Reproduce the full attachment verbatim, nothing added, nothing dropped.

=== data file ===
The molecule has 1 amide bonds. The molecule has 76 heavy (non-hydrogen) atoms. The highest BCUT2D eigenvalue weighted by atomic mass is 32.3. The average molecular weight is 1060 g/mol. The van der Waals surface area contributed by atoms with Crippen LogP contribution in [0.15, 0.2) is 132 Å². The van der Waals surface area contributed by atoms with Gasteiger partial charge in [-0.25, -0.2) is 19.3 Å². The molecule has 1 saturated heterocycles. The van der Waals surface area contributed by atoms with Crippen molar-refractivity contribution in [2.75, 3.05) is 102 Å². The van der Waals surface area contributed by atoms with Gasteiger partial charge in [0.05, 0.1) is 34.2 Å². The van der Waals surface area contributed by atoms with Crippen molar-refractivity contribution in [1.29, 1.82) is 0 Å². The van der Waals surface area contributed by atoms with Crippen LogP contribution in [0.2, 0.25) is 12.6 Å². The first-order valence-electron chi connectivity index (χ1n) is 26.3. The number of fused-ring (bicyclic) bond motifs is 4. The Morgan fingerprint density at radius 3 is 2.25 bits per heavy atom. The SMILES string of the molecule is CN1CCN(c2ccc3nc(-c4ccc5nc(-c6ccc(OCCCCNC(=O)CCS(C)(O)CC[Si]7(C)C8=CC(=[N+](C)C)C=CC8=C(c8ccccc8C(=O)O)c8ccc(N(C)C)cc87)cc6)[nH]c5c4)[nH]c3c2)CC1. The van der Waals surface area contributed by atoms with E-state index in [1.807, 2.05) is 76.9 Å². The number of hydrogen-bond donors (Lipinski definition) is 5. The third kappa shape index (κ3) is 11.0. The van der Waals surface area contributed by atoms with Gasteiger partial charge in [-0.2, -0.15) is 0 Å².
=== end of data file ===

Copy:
The molecule has 1 amide bonds. The molecule has 76 heavy (non-hydrogen) atoms. The highest BCUT2D eigenvalue weighted by atomic mass is 32.3. The average molecular weight is 1060 g/mol. The van der Waals surface area contributed by atoms with Crippen LogP contribution in [0.15, 0.2) is 132 Å². The van der Waals surface area contributed by atoms with Gasteiger partial charge in [-0.25, -0.2) is 19.3 Å². The molecule has 1 saturated heterocycles. The van der Waals surface area contributed by atoms with Crippen molar-refractivity contribution in [2.75, 3.05) is 102 Å². The van der Waals surface area contributed by atoms with Gasteiger partial charge in [0.05, 0.1) is 34.2 Å². The van der Waals surface area contributed by atoms with Crippen molar-refractivity contribution in [1.29, 1.82) is 0 Å². The van der Waals surface area contributed by atoms with Crippen LogP contribution in [0.2, 0.25) is 12.6 Å². The first-order valence-electron chi connectivity index (χ1n) is 26.3. The number of fused-ring (bicyclic) bond motifs is 4. The Morgan fingerprint density at radius 3 is 2.25 bits per heavy atom. The SMILES string of the molecule is CN1CCN(c2ccc3nc(-c4ccc5nc(-c6ccc(OCCCCNC(=O)CCS(C)(O)CC[Si]7(C)C8=CC(=[N+](C)C)C=CC8=C(c8ccccc8C(=O)O)c8ccc(N(C)C)cc87)cc6)[nH]c5c4)[nH]c3c2)CC1. The van der Waals surface area contributed by atoms with E-state index in [1.807, 2.05) is 76.9 Å². The number of hydrogen-bond donors (Lipinski definition) is 5. The third kappa shape index (κ3) is 11.0. The van der Waals surface area contributed by atoms with Gasteiger partial charge in [-0.2, -0.15) is 0 Å².